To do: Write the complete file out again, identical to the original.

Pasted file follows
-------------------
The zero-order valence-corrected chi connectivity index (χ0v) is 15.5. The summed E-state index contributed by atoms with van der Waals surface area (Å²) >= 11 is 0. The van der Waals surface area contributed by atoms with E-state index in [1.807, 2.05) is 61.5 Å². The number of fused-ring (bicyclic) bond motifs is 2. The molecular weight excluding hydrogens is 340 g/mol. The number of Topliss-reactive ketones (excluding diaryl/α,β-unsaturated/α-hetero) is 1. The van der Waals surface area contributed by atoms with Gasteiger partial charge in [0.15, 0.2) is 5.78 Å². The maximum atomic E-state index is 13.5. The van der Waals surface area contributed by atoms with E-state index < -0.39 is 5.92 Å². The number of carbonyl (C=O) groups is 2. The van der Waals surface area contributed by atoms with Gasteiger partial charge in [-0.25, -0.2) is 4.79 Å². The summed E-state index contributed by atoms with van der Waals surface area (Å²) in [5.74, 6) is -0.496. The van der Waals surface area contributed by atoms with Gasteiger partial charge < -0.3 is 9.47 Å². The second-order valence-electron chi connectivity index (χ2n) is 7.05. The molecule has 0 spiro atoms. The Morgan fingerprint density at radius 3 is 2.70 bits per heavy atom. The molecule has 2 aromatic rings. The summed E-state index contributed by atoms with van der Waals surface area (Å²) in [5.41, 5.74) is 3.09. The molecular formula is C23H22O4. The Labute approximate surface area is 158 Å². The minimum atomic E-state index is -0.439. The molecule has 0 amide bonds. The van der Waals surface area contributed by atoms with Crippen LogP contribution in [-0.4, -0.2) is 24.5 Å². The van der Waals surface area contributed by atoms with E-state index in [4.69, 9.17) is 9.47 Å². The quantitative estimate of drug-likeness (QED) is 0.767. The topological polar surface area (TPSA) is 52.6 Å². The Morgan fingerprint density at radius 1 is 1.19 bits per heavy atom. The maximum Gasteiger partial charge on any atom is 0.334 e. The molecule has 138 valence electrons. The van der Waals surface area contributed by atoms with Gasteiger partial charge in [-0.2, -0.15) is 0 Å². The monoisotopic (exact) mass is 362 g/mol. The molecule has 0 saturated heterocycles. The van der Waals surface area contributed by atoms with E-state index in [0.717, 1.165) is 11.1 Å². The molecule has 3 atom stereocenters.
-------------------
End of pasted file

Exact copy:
The zero-order valence-corrected chi connectivity index (χ0v) is 15.5. The summed E-state index contributed by atoms with van der Waals surface area (Å²) >= 11 is 0. The van der Waals surface area contributed by atoms with E-state index in [1.807, 2.05) is 61.5 Å². The number of fused-ring (bicyclic) bond motifs is 2. The molecular weight excluding hydrogens is 340 g/mol. The number of Topliss-reactive ketones (excluding diaryl/α,β-unsaturated/α-hetero) is 1. The van der Waals surface area contributed by atoms with Gasteiger partial charge in [0.15, 0.2) is 5.78 Å². The maximum atomic E-state index is 13.5. The van der Waals surface area contributed by atoms with E-state index < -0.39 is 5.92 Å². The number of carbonyl (C=O) groups is 2. The van der Waals surface area contributed by atoms with Gasteiger partial charge in [-0.25, -0.2) is 4.79 Å². The summed E-state index contributed by atoms with van der Waals surface area (Å²) in [5.74, 6) is -0.496. The van der Waals surface area contributed by atoms with Gasteiger partial charge < -0.3 is 9.47 Å². The second-order valence-electron chi connectivity index (χ2n) is 7.05. The molecule has 0 spiro atoms. The Morgan fingerprint density at radius 3 is 2.70 bits per heavy atom. The molecule has 2 aromatic rings. The summed E-state index contributed by atoms with van der Waals surface area (Å²) in [5.41, 5.74) is 3.09. The molecular formula is C23H22O4. The Labute approximate surface area is 158 Å². The minimum atomic E-state index is -0.439. The molecule has 0 amide bonds. The van der Waals surface area contributed by atoms with Crippen LogP contribution in [-0.4, -0.2) is 24.5 Å². The van der Waals surface area contributed by atoms with E-state index in [4.69, 9.17) is 9.47 Å². The quantitative estimate of drug-likeness (QED) is 0.767. The topological polar surface area (TPSA) is 52.6 Å². The Morgan fingerprint density at radius 1 is 1.19 bits per heavy atom. The maximum Gasteiger partial charge on any atom is 0.334 e. The molecule has 138 valence electrons. The van der Waals surface area contributed by atoms with Gasteiger partial charge in [-0.2, -0.15) is 0 Å². The monoisotopic (exact) mass is 362 g/mol. The molecule has 0 saturated heterocycles. The van der Waals surface area contributed by atoms with E-state index in [0.717, 1.165) is 11.1 Å². The molecule has 3 atom stereocenters.